NotesFAQContact Us
Search Tips
PDF pending restoration PDF pending restoration
ERIC Number: ED246374
Record Type: RIE
Publication Date: 1984-May
Pages: 40
Abstractor: N/A
Reference Count: 0
Gender Stereotypes and Social Roles.
Eagly, Alice H.
The reason that people think women and men differ in their general qualities may be that the two sexes tend to be observed in different social roles. To explore the sources of stereotypes about men and women several experiments were conducted. Most of the studies involved randomly selected college students who were presented with a description of a male or female stimulus person and asked to rate that person. Each experiment varied the aspect of social role that might account for gender stereotypes, including job status or designation as employee or homemaker, dual role, freedom of role choice, and part-time employment. In general the studies provided strong support for the social structural analysis of gender stereotypes. Beliefs that women are especially communal and men are especially agentic reflect observations that women and men are differently distributed into homemaker and employee roles, which are thought to require different personal qualities. Perceivers formed their concept of women on the basis of observing a fairly high proportion of individuals committed to the domestic role, while men were observed primarily committed to the employee role. The fact that subjects judged personality attributes suggests that homemakers and employees differ not just in role behavior but also in their underlying dispositions. Efforts to remove gender stereotypes educationally may have relatively little impact compared with actual changes in the distribution of the sexes into social roles. (JAC)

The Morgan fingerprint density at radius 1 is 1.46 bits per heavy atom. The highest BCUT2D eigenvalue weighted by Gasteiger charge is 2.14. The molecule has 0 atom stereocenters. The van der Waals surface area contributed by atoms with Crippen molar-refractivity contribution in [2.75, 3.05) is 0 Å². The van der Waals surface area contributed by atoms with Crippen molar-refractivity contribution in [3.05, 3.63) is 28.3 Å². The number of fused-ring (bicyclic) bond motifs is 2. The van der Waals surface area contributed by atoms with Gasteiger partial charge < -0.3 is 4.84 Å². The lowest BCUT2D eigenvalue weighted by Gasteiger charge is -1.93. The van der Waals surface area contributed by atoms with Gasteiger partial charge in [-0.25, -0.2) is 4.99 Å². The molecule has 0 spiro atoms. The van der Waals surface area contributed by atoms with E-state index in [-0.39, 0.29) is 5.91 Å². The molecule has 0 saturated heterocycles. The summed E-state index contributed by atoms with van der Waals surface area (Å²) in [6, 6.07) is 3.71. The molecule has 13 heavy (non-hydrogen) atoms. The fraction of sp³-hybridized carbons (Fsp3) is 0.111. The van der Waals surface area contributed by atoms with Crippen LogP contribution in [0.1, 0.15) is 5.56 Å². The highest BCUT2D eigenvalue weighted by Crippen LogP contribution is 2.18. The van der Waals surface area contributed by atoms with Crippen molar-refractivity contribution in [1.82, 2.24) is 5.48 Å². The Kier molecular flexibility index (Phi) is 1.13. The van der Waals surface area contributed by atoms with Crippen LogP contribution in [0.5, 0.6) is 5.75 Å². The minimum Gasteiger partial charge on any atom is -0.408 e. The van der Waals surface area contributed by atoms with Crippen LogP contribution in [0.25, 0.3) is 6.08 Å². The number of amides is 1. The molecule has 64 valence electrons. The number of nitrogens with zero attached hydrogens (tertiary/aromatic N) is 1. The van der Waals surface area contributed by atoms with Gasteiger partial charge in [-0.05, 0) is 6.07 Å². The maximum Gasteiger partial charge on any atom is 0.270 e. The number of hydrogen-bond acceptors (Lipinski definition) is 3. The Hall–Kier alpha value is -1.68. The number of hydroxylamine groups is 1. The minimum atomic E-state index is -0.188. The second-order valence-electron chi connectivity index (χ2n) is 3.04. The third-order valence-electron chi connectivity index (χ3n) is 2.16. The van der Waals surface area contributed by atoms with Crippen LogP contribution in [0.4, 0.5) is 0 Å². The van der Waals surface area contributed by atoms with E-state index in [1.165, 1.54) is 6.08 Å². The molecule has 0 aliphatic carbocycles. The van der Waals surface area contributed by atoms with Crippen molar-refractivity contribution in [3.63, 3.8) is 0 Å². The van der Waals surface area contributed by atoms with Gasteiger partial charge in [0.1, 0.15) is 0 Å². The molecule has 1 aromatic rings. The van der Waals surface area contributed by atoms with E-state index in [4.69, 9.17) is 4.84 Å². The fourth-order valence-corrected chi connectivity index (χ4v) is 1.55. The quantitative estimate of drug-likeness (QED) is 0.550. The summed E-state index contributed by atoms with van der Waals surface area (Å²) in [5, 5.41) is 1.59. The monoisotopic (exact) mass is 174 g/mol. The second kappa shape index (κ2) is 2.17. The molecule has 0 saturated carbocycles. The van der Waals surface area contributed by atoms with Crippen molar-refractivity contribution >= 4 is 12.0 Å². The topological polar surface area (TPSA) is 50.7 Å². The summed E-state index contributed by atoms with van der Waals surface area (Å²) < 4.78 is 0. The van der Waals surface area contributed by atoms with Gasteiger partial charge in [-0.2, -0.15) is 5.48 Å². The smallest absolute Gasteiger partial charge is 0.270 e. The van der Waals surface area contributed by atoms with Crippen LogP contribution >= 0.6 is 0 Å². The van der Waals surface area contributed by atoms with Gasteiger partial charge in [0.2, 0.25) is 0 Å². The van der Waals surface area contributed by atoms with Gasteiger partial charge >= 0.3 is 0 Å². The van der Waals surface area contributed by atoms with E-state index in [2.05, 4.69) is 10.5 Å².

Publication Type: Opinion Papers; Reports - Research; Speeches/Meeting Papers
Education Level: N/A
Audience: Researchers
Language: English
Sponsor: N/A
Authoring Institution: N/A
Identifiers: Person Perception; Social Roles
Note: Paper presented at the Annual Meeting of the Midwestern Psychological Association (56th, Chicago, IL, May 3-5, 1984).